Researchers claim record efficiency for roll-to-roll solar cells


Dr Doojin Vak holds CSIRO-produced flexible solar cells. (Photo: CSIRO)

The Commonwealth Scientific and Industrial Research Organisation (CSIRO) of Australia, along with scientists from four top universities in the UK and Australia, have made a significant breakthrough in roll-to-roll printed solar cell research. Experts believe that if this technology is successfully commercialized, it could increase the efficiency of solar cells and accelerate to achieve global net-zero goals.

After more than a decade of research and development, the team demonstrated performances for solar cells of 15.5% efficiency on a small scale and 11% for a 50 cm2 large-scale module, which is a record for fully printed solar cells. Their findings have been published in the academic journal Nature Communications.

CSIRO said scaling up production while maintaining efficiency has long been a hurdle for printed solar cell technology, with many researchers achieving efficiency levels of 1% to 2%.

Dr. Doojin Vak, CSIRO’s principal research scientist, said they developed a system for rapidly producing and testing over ten thousand solar cells a day. “This allowed us to identify the optimal settings for the various parameters in the roll-to-roll process and quickly pinpoint the conditions that deliver the best results,” he said.

(Photo: CSIRO)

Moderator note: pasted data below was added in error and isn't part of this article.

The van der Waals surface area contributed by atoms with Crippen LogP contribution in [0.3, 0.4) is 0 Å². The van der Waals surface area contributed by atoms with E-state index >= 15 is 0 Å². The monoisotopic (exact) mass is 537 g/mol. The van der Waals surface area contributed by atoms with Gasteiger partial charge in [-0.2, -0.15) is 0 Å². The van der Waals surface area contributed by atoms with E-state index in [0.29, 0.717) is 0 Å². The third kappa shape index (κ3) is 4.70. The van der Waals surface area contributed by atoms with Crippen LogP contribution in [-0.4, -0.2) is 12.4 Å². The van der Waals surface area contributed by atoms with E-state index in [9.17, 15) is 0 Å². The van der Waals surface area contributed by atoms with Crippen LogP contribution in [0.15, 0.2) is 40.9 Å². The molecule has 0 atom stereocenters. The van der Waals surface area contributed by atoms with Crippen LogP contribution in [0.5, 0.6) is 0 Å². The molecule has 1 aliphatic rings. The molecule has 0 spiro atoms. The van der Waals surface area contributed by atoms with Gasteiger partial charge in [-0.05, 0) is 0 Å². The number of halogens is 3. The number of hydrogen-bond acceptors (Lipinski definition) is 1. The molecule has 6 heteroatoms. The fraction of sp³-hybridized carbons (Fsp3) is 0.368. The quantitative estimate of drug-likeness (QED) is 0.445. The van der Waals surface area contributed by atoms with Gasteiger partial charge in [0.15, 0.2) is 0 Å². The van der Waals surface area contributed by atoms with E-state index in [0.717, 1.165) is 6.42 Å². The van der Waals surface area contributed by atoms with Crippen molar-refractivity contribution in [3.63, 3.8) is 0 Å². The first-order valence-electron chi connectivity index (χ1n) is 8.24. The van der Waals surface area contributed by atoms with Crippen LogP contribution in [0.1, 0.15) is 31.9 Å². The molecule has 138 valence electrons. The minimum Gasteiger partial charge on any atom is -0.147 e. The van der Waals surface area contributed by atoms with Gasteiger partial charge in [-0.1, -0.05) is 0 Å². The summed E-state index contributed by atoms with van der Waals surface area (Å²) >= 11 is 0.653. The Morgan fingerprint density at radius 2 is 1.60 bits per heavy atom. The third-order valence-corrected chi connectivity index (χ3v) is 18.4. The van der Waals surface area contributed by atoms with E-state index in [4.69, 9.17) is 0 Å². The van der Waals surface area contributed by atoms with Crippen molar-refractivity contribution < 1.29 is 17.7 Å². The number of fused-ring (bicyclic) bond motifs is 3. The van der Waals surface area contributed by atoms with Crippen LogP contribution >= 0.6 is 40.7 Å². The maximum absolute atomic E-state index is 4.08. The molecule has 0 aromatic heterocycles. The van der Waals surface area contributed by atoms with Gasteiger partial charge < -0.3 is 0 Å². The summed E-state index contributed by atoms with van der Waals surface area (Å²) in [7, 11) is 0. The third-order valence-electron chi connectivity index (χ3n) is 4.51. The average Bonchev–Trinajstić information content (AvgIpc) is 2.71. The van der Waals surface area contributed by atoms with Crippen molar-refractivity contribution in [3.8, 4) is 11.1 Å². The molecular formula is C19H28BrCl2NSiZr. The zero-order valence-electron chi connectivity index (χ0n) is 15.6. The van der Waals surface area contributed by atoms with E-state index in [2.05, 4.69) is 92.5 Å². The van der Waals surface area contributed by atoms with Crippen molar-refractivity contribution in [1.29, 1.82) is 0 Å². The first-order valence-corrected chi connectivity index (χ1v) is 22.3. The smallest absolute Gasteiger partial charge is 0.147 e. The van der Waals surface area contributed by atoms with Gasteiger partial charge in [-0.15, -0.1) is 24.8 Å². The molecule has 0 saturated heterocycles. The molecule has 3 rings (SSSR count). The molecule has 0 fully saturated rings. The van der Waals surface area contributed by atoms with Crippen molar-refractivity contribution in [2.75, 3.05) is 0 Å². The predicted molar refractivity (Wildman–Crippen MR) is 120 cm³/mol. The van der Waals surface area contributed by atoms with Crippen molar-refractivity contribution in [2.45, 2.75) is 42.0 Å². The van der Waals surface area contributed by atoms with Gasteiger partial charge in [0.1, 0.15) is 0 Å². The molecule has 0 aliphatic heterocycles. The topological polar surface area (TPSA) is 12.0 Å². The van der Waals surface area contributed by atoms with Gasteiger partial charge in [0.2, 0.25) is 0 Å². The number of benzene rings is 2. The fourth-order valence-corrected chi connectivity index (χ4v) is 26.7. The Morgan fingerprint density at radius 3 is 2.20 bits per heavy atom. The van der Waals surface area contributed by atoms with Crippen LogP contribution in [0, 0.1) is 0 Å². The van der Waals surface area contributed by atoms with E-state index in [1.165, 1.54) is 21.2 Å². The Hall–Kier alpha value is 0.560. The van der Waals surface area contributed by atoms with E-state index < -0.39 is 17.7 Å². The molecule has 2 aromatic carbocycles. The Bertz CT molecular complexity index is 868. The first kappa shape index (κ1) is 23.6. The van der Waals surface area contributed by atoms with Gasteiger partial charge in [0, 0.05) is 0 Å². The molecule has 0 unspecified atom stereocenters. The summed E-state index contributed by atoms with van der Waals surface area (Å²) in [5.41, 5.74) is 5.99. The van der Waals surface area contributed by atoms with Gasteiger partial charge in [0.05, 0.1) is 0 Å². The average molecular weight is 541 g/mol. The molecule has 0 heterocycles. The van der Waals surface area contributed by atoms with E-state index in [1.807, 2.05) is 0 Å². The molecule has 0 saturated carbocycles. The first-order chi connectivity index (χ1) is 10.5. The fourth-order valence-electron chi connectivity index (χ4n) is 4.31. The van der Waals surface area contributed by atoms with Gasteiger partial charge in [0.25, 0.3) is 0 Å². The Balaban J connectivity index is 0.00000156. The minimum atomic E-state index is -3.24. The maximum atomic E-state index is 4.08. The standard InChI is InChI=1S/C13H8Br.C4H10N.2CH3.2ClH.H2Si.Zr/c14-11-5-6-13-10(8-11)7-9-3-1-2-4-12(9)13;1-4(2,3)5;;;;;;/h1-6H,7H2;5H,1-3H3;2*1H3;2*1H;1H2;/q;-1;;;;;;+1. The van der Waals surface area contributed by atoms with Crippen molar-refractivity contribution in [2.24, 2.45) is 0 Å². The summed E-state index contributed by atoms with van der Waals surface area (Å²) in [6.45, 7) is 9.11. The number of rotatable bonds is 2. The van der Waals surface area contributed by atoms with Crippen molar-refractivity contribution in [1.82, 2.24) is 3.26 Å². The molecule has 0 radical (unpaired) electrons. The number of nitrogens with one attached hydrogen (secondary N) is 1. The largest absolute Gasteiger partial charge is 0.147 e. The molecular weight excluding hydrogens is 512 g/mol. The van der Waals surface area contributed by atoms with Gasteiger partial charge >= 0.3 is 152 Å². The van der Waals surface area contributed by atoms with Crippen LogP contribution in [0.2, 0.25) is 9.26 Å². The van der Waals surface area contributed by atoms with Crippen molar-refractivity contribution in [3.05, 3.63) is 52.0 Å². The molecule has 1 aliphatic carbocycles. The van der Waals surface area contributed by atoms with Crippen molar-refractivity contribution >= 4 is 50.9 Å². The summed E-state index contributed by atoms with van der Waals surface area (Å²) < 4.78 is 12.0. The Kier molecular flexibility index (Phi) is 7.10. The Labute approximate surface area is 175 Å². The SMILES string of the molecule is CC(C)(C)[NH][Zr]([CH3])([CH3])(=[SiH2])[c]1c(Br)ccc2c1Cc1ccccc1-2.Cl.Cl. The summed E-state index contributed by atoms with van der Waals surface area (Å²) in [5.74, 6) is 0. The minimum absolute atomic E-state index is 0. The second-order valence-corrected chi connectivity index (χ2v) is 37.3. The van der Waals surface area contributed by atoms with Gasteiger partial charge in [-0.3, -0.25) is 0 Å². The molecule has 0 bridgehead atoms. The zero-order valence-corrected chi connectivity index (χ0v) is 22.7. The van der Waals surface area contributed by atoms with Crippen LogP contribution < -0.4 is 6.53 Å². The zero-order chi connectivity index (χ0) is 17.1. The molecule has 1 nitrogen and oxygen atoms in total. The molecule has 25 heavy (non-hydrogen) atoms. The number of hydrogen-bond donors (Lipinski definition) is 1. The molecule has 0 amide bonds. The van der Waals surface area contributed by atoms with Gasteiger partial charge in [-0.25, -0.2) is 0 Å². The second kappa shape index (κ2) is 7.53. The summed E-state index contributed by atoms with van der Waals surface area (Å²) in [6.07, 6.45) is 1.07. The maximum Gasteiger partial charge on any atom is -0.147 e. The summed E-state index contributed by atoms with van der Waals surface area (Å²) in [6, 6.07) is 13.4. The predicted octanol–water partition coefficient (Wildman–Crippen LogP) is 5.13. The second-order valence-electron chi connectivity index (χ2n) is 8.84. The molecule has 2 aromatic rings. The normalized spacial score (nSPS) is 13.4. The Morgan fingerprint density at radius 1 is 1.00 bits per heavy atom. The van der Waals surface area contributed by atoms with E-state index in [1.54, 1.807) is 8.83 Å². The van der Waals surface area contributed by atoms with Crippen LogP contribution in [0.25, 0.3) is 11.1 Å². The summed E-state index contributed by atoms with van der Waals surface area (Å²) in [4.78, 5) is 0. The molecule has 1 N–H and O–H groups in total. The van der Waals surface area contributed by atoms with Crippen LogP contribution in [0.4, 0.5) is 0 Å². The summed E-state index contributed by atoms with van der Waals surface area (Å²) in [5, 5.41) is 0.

In contrast to traditional silicon solar panels which are rigid and heavy, these printed solar cells are made by printing ink with perovskite on to thin plastic films and offer remarkable flexibility and portability. “Perovskites are a class of emerging solar cell material,” Vak said.

The team also employs carbon-based inks to replace gold in the solar cell, leading to a significant reduction in production cost and expects to apply to defense, emergency management, agriculture, mining, and urban infrastructure. Furthermore, a collaboration with Australian space transportation provider Space Machines Company, facilitated a pioneering test in space, marking a significant step towards providing a reliable energy source for future space missions.

While it will take several years for this technology to be applied in the market, it has already attracted attention from experts in other fields. Particularly, Gabrielle Kuiper, an expert from the Institute for Energy Economics and Financial Analysis (IEEFA), highlighted on the social media platform LinkedIn that with the improvement of roll-to-roll solar cells, the role of distributed energy resource in the energy transition process should "not to be underestimated."

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